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Rutgers and a long history of tearing down goal posts: When will it happen again?

The Scarlet Knights are no strangers to collapsing goal posts.

NCAA Football: Temple at Rutgers Vincent Carchietta-USA TODAY Sports

On Saturday, Tennessee welcomed Alabama to Knoxville in what would be the team’s biggest game in quite some time.

Nearly four hours and 101 points later, Chase McGrath’s 40-yard field goal gave the Volunteers their first victory over Alabama in 15 years. Minutes after the game ended, the field was covered with Volunteer fans and the goal posts were crowd surfing amongst the sea of orange.

Tearing down the goal posts after a big victory is a heralded tradition in college football and Rutgers is at the forefront.

A rivalry between Rutgers and in-state foe Princeton sparked when the two played the first college football game in 1869. The series ended in 1980 when Rutgers defeated Princeton 44-13. Naturally, the goal posts were ripped down and this was the appropriate way for the rivalry to come to an end.

In 1968, Rutgers ended a six-game losing streak to Princeton. Following the game, the goal posts were not only ripped out of the ground but fans proceeded to tear them apart completely. The very next year, the same thing happened.

When a team is up 29-0 and decide to go for two after a touchdown, there is usually some ill will and disgruntled feelings coming from the other side. In this case, there was no other option. With three minutes left in the game, fans rushed the field and tore down the goal posts, leaving Rutgers no choice but to go for two.

The tradition continued over the next four years and the most controversial occurrence came in 1974. Once again, fans rushed the field at the three-minute mark to get their hands on the goal posts. The problem was, the Scarlet Knights held a 6-0 lead and Princeton was able to tie the game with 22 seconds left. The Tigers needed an extra point to win the game but there was no posts for the ball to go through.

Princeton exhausted all options with officials, including moving to the practice field or having referees stand where the posts would be. Instead, the Tigers were forced to go for two — and failed.

When the goal posts came crashing down in Knoxville, it brought up some thoughts on when fans in Piscataway might get the chance to do it again. Would it take pandemonium once again?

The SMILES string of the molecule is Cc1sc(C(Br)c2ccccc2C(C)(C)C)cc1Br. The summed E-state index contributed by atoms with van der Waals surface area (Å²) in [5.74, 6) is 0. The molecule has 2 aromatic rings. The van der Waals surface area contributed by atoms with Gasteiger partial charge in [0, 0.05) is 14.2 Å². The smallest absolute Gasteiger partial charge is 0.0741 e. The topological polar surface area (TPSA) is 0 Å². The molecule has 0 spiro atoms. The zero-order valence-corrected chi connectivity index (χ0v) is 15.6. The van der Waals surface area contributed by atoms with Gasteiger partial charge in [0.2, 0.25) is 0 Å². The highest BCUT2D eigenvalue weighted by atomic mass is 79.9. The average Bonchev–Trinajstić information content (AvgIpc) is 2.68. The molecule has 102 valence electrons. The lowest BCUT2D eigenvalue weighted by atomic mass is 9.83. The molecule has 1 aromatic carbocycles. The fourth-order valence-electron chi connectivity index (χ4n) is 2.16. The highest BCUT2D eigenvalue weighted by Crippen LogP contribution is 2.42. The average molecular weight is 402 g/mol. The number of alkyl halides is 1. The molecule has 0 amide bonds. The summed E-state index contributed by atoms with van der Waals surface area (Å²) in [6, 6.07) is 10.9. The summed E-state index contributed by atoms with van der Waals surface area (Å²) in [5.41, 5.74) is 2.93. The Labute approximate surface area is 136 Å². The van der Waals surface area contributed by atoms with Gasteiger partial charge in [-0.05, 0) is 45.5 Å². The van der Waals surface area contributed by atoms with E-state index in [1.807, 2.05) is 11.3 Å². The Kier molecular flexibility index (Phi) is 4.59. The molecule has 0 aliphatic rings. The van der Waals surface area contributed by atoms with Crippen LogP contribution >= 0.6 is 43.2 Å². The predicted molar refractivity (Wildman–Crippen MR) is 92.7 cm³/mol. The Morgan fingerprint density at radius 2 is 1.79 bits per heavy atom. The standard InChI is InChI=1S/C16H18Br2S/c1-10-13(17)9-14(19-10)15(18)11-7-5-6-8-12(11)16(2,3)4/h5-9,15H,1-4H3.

November 10, 2006 is a date that will always be cherished within the Rutgers program and for its fans. No. 3 Louisville came to town to take on undefeated No. 15 Rutgers. A 28-25 come-from-behind victory ended with a Jeremy Ito field goal and the Scarlet Knights earned the biggest win in program history.

Fans rushing the field happens on a weekly basis but is there a game that could warrant putting up some new goal posts?

For Rutgers, any win on its home field in the Big Ten is a step in the right direction. It is currently in the midst of a 20-game losing streak in Piscataway against conference foes. In the near future, Rutgers is preparing to host Indiana and this is the best chance to end that streak in 2022.

Let’s face it, storming the field after a win against a down Hoosier team would not make Rutgers look good. Remaining home games include Penn State and Michigan. Now those are games worthy of storming the field after an upset victory.

As for tearing down the goal posts and rewriting history, there is only one right answer — beating Ohio State.

The gap between Rutgers and the Buckeyes is so large that this does not seem like a realistic outcome that will happen anytime soon. When and if it does, the city might come crashing down, let alone the goal posts.

Tennessee’s victory over Alabama brought back a great tradition in college football and it is impossible not to mention Rutgers when thinking of it. Now, fans will have to wait for another instance to get fired up and do some damage.